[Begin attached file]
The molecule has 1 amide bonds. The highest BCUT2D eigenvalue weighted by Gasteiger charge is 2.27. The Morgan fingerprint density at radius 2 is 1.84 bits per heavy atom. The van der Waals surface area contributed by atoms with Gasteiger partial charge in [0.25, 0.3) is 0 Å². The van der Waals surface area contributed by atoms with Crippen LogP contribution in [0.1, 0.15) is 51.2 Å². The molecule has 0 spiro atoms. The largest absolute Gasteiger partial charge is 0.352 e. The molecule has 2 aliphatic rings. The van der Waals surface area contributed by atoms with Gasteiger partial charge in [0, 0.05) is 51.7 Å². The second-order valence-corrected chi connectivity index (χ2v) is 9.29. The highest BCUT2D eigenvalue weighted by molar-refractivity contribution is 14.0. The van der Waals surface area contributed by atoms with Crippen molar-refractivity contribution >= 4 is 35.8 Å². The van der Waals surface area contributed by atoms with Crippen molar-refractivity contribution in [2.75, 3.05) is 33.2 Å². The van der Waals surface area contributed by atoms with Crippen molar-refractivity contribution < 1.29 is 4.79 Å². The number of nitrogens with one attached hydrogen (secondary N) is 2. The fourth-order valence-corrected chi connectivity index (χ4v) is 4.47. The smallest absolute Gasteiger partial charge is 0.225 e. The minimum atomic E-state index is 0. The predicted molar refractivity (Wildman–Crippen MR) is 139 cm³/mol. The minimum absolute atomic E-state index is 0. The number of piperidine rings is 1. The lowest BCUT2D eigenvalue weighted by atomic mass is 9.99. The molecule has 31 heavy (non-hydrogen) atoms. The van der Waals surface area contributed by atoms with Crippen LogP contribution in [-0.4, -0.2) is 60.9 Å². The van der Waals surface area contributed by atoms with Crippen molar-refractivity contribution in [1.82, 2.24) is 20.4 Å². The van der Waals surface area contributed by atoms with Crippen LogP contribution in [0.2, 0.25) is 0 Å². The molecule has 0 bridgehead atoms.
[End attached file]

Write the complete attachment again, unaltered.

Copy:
The molecule has 1 amide bonds. The highest BCUT2D eigenvalue weighted by Gasteiger charge is 2.27. The Morgan fingerprint density at radius 2 is 1.84 bits per heavy atom. The van der Waals surface area contributed by atoms with Gasteiger partial charge in [0.25, 0.3) is 0 Å². The van der Waals surface area contributed by atoms with Crippen LogP contribution in [0.1, 0.15) is 51.2 Å². The molecule has 0 spiro atoms. The largest absolute Gasteiger partial charge is 0.352 e. The molecule has 2 aliphatic rings. The van der Waals surface area contributed by atoms with Gasteiger partial charge in [0, 0.05) is 51.7 Å². The second-order valence-corrected chi connectivity index (χ2v) is 9.29. The highest BCUT2D eigenvalue weighted by molar-refractivity contribution is 14.0. The van der Waals surface area contributed by atoms with Crippen molar-refractivity contribution >= 4 is 35.8 Å². The van der Waals surface area contributed by atoms with Crippen molar-refractivity contribution in [2.75, 3.05) is 33.2 Å². The van der Waals surface area contributed by atoms with Crippen molar-refractivity contribution < 1.29 is 4.79 Å². The number of nitrogens with one attached hydrogen (secondary N) is 2. The fourth-order valence-corrected chi connectivity index (χ4v) is 4.47. The smallest absolute Gasteiger partial charge is 0.225 e. The minimum atomic E-state index is 0. The predicted molar refractivity (Wildman–Crippen MR) is 139 cm³/mol. The minimum absolute atomic E-state index is 0. The number of piperidine rings is 1. The lowest BCUT2D eigenvalue weighted by atomic mass is 9.99. The molecule has 31 heavy (non-hydrogen) atoms. The van der Waals surface area contributed by atoms with Crippen LogP contribution in [-0.4, -0.2) is 60.9 Å². The van der Waals surface area contributed by atoms with Crippen molar-refractivity contribution in [1.82, 2.24) is 20.4 Å². The van der Waals surface area contributed by atoms with Crippen LogP contribution in [0.2, 0.25) is 0 Å². The molecule has 0 bridgehead atoms.